I want to blame my job, but that seems like its too easy. I work long, unrewarding hours, but so do many people. While I’m at work—again, like almost all other people—I want to be doing something else, namely writing. So, while I work, I do my best to keep up with the writing that is posted each day on the Internet. I flit from daily favorite to daily favorite; from Twitter feed to Twitter feed; from Tumblr post to a writer’s personal website. I get lost in reading about the romance between Keith Gessen and Emily Gould and then wrapped in why people hate Emily Gould and then why I’m not as famous as either of them. From there, I quickly check my Facebook to see if anyone liked a link to the latest post on my blog or to see if that girl from my not so distant past has decided that she needed me after all. Then, it’s quickly over to LinkedIn to see if anyone has looked at my profile or to see if there are any new job postings (there usually aren’t). Finally, I check the submission managers of all the magazines and literary websites that I have sent my short fiction to—everything is “In Review” until it is “Declined.” Again, my skin is thick; I know, to paraphrase Hymen Roth, “this is the business I’ve chosen.”

Now, I do all of this checking, maintaining and pruning of my online presence, of my worldliness and up-to-speediness all while still viciously plowing through daily work, customer service reports, e-mails and passive aggressive banter with my co-workers. Again, this is not a unique story, but for me it’s unique because it is my story right now. I feel out of sorts and jaded and I don’t like it. Just a few months ago, I was writing on my own blog about how all the possibilities of Internet writing and the development of content were tremendously exciting and an inspiration for me to get up each day. Now, just a mere few months later, and after a fantastic birthday weekend, I’m not so sure.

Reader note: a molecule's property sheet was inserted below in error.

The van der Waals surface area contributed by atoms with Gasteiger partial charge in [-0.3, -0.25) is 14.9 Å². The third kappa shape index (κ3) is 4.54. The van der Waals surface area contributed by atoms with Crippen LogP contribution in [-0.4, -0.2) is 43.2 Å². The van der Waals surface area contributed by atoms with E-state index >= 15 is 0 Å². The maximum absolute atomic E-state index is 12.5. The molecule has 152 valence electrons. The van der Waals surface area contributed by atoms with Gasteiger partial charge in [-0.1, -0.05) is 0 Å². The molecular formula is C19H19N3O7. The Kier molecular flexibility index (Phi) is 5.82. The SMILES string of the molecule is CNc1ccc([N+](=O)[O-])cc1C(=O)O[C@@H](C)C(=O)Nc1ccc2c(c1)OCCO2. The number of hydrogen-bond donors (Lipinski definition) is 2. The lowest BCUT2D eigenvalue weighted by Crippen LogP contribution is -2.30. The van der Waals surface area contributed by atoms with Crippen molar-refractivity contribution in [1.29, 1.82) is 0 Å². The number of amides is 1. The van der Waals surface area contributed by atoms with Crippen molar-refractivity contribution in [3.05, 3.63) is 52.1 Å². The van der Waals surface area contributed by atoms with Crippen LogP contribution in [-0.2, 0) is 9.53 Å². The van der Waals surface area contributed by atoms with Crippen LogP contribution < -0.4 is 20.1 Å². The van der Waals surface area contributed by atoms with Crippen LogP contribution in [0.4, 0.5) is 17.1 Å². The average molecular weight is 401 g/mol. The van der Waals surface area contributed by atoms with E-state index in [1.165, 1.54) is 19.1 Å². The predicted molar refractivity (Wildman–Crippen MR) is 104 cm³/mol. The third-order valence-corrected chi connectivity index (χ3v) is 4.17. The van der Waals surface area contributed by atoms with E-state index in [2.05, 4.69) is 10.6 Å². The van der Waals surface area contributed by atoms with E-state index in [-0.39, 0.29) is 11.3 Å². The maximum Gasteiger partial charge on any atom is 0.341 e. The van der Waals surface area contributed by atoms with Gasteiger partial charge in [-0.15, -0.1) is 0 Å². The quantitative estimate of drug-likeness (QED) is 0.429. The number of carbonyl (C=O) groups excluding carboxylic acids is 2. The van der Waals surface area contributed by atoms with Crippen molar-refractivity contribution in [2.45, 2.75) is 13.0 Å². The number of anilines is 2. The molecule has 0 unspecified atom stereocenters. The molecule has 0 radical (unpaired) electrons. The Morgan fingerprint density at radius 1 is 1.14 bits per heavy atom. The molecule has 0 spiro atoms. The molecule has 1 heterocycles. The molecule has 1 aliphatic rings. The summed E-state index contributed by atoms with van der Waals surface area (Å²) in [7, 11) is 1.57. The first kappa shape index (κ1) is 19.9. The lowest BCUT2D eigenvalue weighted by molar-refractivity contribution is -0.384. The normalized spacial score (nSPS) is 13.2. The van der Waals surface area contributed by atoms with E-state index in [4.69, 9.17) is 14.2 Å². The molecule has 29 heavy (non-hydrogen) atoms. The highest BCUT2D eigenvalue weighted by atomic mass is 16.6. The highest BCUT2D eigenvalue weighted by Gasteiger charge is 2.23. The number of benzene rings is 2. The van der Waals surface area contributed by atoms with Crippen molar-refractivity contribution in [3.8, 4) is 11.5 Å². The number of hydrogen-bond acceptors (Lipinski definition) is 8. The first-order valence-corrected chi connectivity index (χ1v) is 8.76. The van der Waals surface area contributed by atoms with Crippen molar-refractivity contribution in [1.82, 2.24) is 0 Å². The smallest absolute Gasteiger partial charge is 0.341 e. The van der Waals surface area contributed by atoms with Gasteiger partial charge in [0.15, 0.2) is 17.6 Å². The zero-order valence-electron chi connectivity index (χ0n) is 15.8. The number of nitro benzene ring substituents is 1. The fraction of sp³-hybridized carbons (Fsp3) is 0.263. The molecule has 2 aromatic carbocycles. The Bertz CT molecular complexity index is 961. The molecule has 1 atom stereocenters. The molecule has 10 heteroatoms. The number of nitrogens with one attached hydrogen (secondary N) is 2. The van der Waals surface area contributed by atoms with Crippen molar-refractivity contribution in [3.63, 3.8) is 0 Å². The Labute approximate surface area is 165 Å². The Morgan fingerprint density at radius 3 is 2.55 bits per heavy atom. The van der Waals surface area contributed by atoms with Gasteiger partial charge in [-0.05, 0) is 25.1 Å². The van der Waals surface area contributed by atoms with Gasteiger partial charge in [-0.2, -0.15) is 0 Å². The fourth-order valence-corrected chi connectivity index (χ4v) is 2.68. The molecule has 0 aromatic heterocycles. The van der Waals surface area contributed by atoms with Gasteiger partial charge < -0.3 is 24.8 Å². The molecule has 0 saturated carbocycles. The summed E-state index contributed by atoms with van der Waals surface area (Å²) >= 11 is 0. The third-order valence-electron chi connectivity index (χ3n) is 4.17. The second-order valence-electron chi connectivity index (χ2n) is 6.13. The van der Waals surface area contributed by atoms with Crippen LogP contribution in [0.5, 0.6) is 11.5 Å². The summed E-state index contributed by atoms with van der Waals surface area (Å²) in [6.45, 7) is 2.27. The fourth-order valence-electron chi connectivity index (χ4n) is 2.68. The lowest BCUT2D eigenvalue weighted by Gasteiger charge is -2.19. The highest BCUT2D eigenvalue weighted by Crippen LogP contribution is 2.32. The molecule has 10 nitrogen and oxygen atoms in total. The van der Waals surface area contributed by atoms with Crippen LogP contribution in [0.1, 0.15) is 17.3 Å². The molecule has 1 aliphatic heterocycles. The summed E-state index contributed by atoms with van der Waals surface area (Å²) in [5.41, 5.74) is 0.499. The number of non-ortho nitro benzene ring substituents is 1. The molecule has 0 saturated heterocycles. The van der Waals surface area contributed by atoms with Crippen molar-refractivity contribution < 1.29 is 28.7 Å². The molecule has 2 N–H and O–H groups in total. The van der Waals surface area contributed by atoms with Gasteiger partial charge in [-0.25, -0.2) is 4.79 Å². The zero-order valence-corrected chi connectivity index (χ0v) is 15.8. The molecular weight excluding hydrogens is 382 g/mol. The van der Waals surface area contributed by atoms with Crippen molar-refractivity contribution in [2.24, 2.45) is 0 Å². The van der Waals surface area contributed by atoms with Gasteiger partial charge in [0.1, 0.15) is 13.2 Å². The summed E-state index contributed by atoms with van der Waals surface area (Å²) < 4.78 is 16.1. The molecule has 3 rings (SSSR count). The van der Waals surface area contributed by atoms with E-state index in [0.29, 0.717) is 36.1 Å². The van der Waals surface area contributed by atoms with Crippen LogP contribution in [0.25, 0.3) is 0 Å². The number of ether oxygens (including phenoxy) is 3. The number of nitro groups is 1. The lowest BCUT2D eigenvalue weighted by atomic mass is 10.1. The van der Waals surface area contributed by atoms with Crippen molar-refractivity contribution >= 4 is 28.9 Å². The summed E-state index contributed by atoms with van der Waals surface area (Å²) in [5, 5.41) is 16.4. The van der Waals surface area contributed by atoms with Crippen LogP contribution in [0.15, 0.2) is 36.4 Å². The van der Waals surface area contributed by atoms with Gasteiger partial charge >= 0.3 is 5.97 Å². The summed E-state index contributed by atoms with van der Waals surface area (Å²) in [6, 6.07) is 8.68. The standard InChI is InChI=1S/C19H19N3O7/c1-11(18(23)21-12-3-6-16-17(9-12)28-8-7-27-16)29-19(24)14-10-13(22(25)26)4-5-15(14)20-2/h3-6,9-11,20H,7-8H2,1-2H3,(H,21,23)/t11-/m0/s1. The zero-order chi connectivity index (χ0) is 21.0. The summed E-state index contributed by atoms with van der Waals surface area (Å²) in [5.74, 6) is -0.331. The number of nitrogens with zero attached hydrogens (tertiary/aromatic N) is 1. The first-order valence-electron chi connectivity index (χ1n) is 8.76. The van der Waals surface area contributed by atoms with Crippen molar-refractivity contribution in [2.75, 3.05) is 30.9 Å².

To be a writer, even an unknown one, is to be vain. Vanity comes above all else and then only steps aside to make room for truth—that is the inarguable hierarchy of writing. My inclination to write this first comes from a desire to be heard; it is only after I am heard that I hope I can glean a portion of the truth of my circumstance. What has me feeling jaded is that after I check the stats on my own blog and then read all of my favorite writers and then refresh Twitter and then refresh Twitter and then refresh Facebook and then go back to a long column I was reading and then get sidetracked looking up Alexander the Great on Wikipedia, I feel my vanity fading. You might say that is a good thing, but to be a writer, or to aspire to be a writer, it is a bad thing. The most important thing a writer can do is to read everything out there and still go to bed and wake up feeling that what they have to say still has not been said, or at least not the way they would say it, which, regardless of Tolstoy or Shakespeare or Joyce, is the right way to say it.

Yet, when I scan the Internet landscape and read so much that I enjoy and see so many young writers who are much more adaptable and seamless in their navigation of this constant rapid life of information and thought we live in than I am, doubts begin to form. Perhaps there isn’t enough room for me in this brave new world after all; perhaps all that muscle, all that blind faith behind my words were no match for the vast ocean of history and the ceaseless undertow of the present. Maybe the stars just weren’t aligned the way you wanted them to be. Or, as Marlo Stanfield of Baltimore famously said, maybe “I want it to be one way, but its the other.”

And so, as I said, I have been sitting on lunch break in Madison Square Park recently, lying in the shade of one of the grass pens, and thinking that perhaps the magic of New York, for me, is gone. Yet, the other day, not wanting to feel hopeless and sorry and jaded, I decided to take stock once again.